Can fashion bloggers become brands?

Discussion
Photo: Something Navy
Oct 22, 2018

Nordstrom this year has come out with three standalone collections completely tied to star social influencers.

In April, Nordstrom partnered with Julia Engel, creator of the style blog, Gal Meets Glam, on a dress range under her blog name. Ms. Engel has 1.2 million Instagram followers.

In mid-September, the department store retailer introduced the Chriselle Lim Collection, named for the founder of The Chriselle Factor blog which counts 1.1. million Instagram followers and 760,000 YouTube subscribers.

On September 24, Nordstrom launched a women’s collection under the name of Something Navy, the style blog created by Arielle Charnasm, which has 1.1 million Instragram followers.

The launch of Chriselle Lim Collection and Something Navy both earned profiles in People, US Weekly and a number of fashion magazines. But Ms. Charnas’ collection earned the most attention. On launch day, the collection pulled in between $4 million to $5 million and Nordstrom’s website crashed briefly, according to Business of Fashion.

As was the case with Ms. Engel and Ms. Lim, Ms. Charnas helped design Something Navy and is supporting the line on her social channels and via in-store appearances. All the brands are exclusive to Nordstrom.

“With Something Navy, we are able to give our customers an exclusive new brand based on Arielle’s unique aesthetic,” said Jennifer Jackson Brown, president of Nordstrom Product Group, in a statement. “The brand will expand into additional categories each season, reinforcing our commitment to introduce exciting new product regularly.”

The launch of Something Navy followed a collaboration last fall between Ms. Charnas and Nordstrom’s in-house label, Treasure & Bond, that sold over $1 million in just 24 hours.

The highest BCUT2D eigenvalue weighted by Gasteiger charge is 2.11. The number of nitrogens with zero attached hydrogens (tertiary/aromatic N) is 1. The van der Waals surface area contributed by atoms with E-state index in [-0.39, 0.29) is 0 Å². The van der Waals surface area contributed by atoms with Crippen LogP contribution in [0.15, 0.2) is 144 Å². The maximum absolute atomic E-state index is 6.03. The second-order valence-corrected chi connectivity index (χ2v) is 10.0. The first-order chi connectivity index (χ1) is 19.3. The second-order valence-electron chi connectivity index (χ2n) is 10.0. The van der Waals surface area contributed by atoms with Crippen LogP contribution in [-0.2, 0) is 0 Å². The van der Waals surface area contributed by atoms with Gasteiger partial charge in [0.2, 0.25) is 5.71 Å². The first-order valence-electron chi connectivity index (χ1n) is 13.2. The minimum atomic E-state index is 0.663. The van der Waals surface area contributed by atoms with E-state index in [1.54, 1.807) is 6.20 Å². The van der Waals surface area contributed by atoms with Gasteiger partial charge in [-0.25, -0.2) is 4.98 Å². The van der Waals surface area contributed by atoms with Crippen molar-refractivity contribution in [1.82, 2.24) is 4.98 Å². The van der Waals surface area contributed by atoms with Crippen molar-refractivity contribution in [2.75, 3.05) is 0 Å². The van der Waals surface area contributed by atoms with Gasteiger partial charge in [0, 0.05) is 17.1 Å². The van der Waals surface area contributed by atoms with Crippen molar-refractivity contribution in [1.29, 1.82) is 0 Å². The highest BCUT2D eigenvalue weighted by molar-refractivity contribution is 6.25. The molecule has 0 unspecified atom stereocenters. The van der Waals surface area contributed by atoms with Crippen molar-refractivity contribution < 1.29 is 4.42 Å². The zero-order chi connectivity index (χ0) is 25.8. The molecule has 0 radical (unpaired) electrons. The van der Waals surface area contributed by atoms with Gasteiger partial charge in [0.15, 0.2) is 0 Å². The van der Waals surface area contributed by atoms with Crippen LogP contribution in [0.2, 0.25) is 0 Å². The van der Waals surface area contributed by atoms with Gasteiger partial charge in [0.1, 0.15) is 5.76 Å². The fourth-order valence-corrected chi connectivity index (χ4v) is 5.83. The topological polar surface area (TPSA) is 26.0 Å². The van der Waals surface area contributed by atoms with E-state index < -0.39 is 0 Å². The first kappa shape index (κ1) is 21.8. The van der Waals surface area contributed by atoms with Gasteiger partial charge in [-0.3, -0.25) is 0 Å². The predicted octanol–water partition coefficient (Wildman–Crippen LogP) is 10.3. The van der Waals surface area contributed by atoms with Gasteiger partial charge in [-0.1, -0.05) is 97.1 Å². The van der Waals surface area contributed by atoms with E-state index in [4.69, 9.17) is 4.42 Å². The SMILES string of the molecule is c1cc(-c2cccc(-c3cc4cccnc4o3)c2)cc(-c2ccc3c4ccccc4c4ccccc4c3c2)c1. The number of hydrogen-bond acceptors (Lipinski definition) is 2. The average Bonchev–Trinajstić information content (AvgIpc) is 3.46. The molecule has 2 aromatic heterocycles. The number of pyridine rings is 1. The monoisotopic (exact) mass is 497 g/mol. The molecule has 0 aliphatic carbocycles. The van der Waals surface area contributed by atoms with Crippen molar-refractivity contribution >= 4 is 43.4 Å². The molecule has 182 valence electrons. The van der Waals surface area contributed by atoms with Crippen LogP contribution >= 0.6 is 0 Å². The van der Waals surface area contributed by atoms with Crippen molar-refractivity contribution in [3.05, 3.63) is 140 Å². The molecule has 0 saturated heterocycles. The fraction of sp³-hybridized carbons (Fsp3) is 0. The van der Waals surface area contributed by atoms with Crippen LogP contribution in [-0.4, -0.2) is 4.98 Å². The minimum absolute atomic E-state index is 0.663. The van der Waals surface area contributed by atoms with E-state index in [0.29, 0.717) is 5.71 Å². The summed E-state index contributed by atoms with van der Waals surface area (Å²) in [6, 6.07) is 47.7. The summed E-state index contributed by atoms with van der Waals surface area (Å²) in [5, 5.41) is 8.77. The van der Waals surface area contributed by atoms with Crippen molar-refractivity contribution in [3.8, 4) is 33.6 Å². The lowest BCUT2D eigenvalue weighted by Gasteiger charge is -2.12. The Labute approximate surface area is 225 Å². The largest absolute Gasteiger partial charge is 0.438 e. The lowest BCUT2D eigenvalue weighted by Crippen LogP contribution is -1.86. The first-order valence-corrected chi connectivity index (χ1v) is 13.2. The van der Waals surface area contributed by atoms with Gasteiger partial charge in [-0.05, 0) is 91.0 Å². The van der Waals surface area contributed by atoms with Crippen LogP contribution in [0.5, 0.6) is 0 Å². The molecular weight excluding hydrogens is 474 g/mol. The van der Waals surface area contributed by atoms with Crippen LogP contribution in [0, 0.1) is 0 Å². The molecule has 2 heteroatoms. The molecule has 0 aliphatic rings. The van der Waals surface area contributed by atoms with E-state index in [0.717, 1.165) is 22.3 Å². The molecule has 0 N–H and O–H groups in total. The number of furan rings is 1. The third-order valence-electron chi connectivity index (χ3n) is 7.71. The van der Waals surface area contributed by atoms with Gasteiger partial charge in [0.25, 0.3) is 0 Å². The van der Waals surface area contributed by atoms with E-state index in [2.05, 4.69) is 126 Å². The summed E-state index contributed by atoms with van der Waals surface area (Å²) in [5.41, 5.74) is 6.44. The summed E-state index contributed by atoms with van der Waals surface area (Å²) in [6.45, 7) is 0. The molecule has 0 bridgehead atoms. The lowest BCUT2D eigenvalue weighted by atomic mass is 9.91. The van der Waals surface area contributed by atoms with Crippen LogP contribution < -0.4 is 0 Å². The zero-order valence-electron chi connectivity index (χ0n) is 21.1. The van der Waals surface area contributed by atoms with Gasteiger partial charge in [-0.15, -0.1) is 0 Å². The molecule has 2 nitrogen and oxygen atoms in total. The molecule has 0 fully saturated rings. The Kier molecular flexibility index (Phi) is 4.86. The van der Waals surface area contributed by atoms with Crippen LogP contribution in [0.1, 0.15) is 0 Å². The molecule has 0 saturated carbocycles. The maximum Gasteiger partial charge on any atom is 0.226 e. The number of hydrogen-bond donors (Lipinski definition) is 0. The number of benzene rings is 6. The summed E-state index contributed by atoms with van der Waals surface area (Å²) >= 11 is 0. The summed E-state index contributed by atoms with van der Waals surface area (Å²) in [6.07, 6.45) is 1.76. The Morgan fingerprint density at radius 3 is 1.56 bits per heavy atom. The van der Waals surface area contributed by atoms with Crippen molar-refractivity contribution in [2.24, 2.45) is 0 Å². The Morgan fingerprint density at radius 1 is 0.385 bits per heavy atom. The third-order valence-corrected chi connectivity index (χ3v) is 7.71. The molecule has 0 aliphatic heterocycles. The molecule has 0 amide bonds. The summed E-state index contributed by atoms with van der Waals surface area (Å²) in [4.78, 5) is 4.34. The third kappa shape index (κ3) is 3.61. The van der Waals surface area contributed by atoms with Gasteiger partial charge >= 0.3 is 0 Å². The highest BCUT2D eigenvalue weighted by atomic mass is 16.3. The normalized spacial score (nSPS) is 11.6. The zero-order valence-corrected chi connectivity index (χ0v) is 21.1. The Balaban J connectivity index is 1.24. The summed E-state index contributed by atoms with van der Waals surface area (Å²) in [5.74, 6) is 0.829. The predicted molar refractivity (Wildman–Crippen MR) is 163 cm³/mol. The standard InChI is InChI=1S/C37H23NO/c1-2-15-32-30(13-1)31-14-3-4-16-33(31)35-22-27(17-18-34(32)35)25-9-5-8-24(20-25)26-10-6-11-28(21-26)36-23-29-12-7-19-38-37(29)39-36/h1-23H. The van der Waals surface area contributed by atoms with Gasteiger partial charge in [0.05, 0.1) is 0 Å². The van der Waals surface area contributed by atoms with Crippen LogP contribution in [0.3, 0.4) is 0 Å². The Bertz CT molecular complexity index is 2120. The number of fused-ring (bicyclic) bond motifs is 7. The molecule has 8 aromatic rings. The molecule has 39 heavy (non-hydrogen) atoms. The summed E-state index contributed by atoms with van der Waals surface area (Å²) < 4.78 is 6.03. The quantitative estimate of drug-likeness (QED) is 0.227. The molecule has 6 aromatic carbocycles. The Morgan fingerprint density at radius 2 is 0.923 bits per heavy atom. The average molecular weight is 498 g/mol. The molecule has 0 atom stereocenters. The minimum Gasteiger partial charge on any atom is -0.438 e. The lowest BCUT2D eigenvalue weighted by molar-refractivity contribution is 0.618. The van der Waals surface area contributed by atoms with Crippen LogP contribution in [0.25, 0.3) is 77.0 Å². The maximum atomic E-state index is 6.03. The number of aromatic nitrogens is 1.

Such collaborations are becoming more common. Bloomingdale’s, for instance, just partnered with one blogger to design a capsule for its private label line, Aqua. In another exclusive range, the retailer partnered with denim brand Seven for All Mankind and contemporary apparel maker Splendid.

DISCUSSION QUESTIONS: Do you see retail collaborations with lifestyle bloggers on curated collections as more of a fad or a trend? Is the bigger opportunity developing standalone brands with such online influencers or limited-edition collaborations to support existing brands?

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Braintrust
"Retail collaboration with with lifestyle bloggers will likely become a trend, as it is a great way to leverage a blogger that has a passionate fan base."
"Retailers’ collaborations with fashion bloggers and influencers are an agile way to tap into built-in fan bases..."
"Since influencers have such a loyal following, I think the bigger opportunity is developing standalone brands with online influencers."

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16 Comments on "Can fashion bloggers become brands?"


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Carol Spieckerman
BrainTrust

Retailers’ collaborations with fashion bloggers and influencers are an agile way to tap into built-in fan bases, the existence of which validates those influencers’ ability to engage viewers. Fashion bloggers often post the products and brands that they are using so why not just promote products that they had a hand in designing? Retailers can move in and out of these relationships, adding a layer of newness and excitement to their core brand stories. The only caution is that retailers such as Nordstrom are fairly small scale in terms of brick and mortar. Providing direct links and promoting online availability will be critical to these brands’ success.

Evan Snively
BrainTrust
Evan Snively
Loyalty Strategist, Chapman & Co. Leadership Institute
2 years 9 months ago

I agree that online distribution is key for these partnerships, Carol. I see limited-edition being the way to go for most of these influencer co-ops with the potential for a few to become more long-standing after analyzing the sales and consumers’ true affinity for the label.